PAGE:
Walmart Covering the Digital Spectrum — at the Retail Store

Walmart Covering the Digital Spectrum — at the Retail Store

Walmart may be considering launching a branded over-the-top video service, but it hasn’t turned its back on home entertainment at the retail level.

The world’s largest retail chain of home entertainment reported low single-digit increase in same-store entertainment sales during the second quarter (ended July 27). It was the strongest entertainment quarter in the fiscal year. Entertainment includes electronics, DVD, Blu-ray Disc movies, music CDs, video games and books.

During a recent late-night visit to a Walmart Supercenter in North Platte, Neb. (pop. 25,000), new-release and catalog movies and TV shows were available in abundant supply across all formats (including 4K UHD Blu-ray) in point-of-purchase displays and on store shelves.

From Warner Home Video’s Ocean’s 8 Blu-ray/DVD/Digital combo placard greeting visitors at the door to the $3.74 DVD dump bin, this Walmart store had exponentially more titles than customers.

The location featured standalone displays for catalog titles in price points ranging from $9.96, $14.96 to $24.96. The Ocean’s 8 4K UHD Blu-ray combo (which bowed Sept. 11) was available for $29.96.

The latest HD format appears to be taking off, according to the Consumer Technology Association. The trade group expects 1.2 million 4K UHD Blu-ray Disc players to ship in 2018 (39% growth over 2017), which will make up 22% of all BD player shipments (regular BD + UHD BD). 4K UHD Blu-ray player revenue is expected to reach $180 million (up 17% over 2017).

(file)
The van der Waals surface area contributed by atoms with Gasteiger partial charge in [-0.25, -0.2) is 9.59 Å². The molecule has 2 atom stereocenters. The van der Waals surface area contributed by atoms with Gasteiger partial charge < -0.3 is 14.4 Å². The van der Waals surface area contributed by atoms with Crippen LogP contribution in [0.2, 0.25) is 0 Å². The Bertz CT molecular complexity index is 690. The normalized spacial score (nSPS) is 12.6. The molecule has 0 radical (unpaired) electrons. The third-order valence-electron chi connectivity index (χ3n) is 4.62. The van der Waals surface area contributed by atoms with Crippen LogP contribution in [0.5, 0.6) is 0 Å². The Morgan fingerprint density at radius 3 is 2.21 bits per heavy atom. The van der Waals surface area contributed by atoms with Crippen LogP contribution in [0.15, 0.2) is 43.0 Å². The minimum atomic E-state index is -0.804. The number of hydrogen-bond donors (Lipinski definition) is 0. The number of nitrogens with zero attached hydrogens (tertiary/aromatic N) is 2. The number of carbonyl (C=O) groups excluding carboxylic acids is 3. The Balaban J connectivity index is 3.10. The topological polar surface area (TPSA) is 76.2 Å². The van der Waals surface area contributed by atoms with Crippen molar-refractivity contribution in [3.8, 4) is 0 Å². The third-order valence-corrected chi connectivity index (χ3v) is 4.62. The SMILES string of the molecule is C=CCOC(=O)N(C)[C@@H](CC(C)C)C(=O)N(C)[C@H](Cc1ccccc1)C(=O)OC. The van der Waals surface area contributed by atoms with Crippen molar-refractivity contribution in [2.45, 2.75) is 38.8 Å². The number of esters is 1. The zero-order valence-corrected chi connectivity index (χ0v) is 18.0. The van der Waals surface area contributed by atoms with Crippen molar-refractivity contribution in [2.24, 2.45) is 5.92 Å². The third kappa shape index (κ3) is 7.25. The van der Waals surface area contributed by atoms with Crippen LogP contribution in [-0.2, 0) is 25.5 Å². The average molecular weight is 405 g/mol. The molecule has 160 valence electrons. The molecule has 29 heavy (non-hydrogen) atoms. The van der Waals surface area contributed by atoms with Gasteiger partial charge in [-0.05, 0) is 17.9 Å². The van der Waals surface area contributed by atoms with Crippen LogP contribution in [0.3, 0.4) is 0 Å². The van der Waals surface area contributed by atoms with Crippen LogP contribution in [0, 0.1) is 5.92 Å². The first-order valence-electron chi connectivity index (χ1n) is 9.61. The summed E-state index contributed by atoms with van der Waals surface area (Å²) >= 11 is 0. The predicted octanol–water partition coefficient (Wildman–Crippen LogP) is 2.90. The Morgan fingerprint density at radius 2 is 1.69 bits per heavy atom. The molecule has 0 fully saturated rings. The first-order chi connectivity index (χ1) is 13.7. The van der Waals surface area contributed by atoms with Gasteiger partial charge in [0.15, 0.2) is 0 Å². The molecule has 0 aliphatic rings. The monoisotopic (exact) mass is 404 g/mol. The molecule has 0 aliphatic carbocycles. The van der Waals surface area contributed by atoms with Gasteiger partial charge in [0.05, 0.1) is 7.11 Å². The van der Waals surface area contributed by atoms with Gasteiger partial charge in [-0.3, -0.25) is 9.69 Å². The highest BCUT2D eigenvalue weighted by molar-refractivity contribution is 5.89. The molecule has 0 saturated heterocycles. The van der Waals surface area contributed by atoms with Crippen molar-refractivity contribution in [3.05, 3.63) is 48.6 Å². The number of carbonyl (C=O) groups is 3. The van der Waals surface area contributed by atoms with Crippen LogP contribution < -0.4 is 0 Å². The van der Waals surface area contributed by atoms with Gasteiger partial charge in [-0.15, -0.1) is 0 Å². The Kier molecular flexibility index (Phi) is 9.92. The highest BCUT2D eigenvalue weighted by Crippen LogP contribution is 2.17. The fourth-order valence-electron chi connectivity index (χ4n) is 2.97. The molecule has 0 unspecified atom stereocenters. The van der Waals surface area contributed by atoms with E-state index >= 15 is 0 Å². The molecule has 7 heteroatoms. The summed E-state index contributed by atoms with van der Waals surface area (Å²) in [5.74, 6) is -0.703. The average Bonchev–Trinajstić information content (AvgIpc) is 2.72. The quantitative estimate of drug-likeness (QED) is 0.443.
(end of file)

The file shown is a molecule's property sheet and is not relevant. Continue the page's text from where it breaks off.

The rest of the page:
The North Platte Walmart also marketed titles available through the industry-backed Movie Anywhere platform as well as Walmart-owned The latter included digital cards for sale that activate online access to content through a code printed on the purchase receipt.

While this Walmart store didn’t appear to be shrinking shelf space for packaged media, it did heavily market digital access. A strategy Michael Pachter, media analyst with Wedbush Securities in Los Angeles, contends reflects geography, especially in rural areas he says are behind the curve in adopting digital distribution.

“Sounds like what we saw five years ago in metropolitan areas,” said Pachter.

Media Play News just reported 20th Century Fox Home Entertainment’s ‘R’-rated superhero comedy Deadpool 2 was the top-selling disc for the third consecutive week.

And with good reason.

Fox’s shrewd in-store marketing of the sequel starring Ryan Reynolds features an entire display of “other” Fox titles with the Deadpool character superimposed on the box art and following disclaimer on the back: “I wish I was in this movie but I’m not.”

The marketing, however, was lost on Katie O’Shea, a Boulder, Colo., resident in the North Platte Walmart shopping for vacation staples.

Wandering through the entertainment section, O’Shea had stumbled across the DVD dump bin and began digging.

“I look for actors I like and movies I haven’t seen,” she said. “I like action movies. They are in a bargain bin. They’re less expensive. Seems like a good deal you can’t resist.”

O’Shea, whose DVD purchases included Criminal (Lionsgsate), The Monuments Men (Sony Pictures Home Entertainment) and Three Kings (Warner Bros.), said she was impressed with the quality of movies available in the dump bin, adding that paying $14.99 or more for a movie at Walmart seemed too expensive.

“I can pay that at home,” she said. “It was fun to look through the selections.”




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